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Rubicon awarded to neuroscientist Simeen Tabassi Mofrad

Neuroscientist Simeen Tabassi Mofrad has been awarded a Rubicon grant to conduct research on cortical and allelic determinants of age-related cognitive decline at University of Oxford. She holds the first rank among all Rubicon applicants in NWO Domain Social Sciences and Humanities (SSH).

Why did you apply for a Rubicon grant?

'Rubicon provides the opportunity to gain experience also at a prestigious university abroad which is very important for one’s career development. Besides, by this grant one can work on their own research project and that affords independence and also investment in research interests. These have been very good reasons to choose to apply for Rubicon grant.'

You will be uncovering the ageing processes of the brain. What do these processes entail?

‘Uncovering brain behaviour in age-related cognitive decline involves thorough mapping of brain functional connectivity in regions of interest, investigating brain white matter microstructure in addition to its macrostructure, for instance length, diameter, and volume.’

Simeen Tabassi Mofrad

What is the connection between these ageing processes and linguistics?

‘In terms of how language can be affected by the ageing process, I think we all have witnessed word finding failures, increases in pauses in speech and slips of the tongue in the elderly. In fact, language production ability decreases as we age. It is noteworthy that not all aspects of language are influenced by ageing. For example, semantic processing which is constructing the meaning of words and sentences by the cognitive system has proved to be well maintained.’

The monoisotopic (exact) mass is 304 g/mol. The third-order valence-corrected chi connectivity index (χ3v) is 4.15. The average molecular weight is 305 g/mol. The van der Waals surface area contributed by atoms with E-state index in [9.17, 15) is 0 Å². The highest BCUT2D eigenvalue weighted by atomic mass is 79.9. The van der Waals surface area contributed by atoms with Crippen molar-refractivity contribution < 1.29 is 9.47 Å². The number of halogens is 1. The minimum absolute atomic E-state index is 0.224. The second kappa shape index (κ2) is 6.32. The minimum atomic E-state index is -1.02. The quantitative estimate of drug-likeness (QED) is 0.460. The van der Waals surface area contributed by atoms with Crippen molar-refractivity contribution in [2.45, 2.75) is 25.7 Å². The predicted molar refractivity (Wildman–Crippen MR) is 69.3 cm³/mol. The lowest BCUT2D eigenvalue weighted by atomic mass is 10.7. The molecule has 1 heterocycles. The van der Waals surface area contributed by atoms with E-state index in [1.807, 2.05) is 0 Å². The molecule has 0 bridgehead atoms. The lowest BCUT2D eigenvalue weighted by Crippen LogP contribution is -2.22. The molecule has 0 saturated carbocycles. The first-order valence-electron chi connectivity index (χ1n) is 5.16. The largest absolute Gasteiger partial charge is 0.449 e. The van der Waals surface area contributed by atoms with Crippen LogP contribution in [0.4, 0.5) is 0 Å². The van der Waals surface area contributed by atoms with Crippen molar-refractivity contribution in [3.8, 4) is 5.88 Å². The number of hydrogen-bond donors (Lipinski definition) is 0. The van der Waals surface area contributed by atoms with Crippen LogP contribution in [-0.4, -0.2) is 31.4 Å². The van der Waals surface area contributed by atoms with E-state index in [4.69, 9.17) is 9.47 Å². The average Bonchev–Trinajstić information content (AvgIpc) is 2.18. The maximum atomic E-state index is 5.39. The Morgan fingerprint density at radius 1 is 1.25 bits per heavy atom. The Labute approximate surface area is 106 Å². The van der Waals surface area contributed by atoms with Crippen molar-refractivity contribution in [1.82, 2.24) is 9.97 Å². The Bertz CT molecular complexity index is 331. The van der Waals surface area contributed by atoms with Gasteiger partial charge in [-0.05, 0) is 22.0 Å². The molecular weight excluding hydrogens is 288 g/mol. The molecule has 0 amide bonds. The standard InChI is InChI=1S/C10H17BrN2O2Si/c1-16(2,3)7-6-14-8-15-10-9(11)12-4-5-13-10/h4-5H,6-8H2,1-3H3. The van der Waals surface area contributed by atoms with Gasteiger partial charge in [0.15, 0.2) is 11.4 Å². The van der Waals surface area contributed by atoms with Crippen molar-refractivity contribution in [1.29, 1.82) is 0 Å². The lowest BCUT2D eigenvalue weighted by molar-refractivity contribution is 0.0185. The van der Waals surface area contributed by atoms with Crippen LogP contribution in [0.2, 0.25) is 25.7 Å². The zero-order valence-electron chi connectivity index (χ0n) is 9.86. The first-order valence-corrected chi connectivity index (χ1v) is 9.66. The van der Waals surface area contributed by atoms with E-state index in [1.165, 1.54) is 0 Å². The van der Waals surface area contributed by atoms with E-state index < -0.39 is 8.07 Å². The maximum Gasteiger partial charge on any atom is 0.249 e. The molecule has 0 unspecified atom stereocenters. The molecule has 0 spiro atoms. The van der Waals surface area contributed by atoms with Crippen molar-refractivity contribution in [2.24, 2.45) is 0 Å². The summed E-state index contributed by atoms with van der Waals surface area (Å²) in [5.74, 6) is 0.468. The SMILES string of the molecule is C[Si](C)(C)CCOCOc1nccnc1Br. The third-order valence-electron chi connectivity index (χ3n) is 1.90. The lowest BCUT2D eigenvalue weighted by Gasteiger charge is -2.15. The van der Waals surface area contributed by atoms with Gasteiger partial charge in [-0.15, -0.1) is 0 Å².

What are you looking forward to in your time abroad?

‘Continuing my interdisciplinary research now in Neuroscience of Ageing at University of Oxford, building further networks with research centres, and also working toward future international research collaborations’.

What will you miss about the Netherlands?

‘I will miss the ones who facilitated my scientific development at Leiden University and I would like to thank them all. I had the privilege to work with wonderful people in Leiden University Centre for Linguistics, Leiden Institute for Brain and Cognition, and Faculty of Social and Behavioural Sciences and the research experiences that I gained have been stepping stones to further success. I will also miss this beautiful country and all my favourite places such as Scheveningen’.

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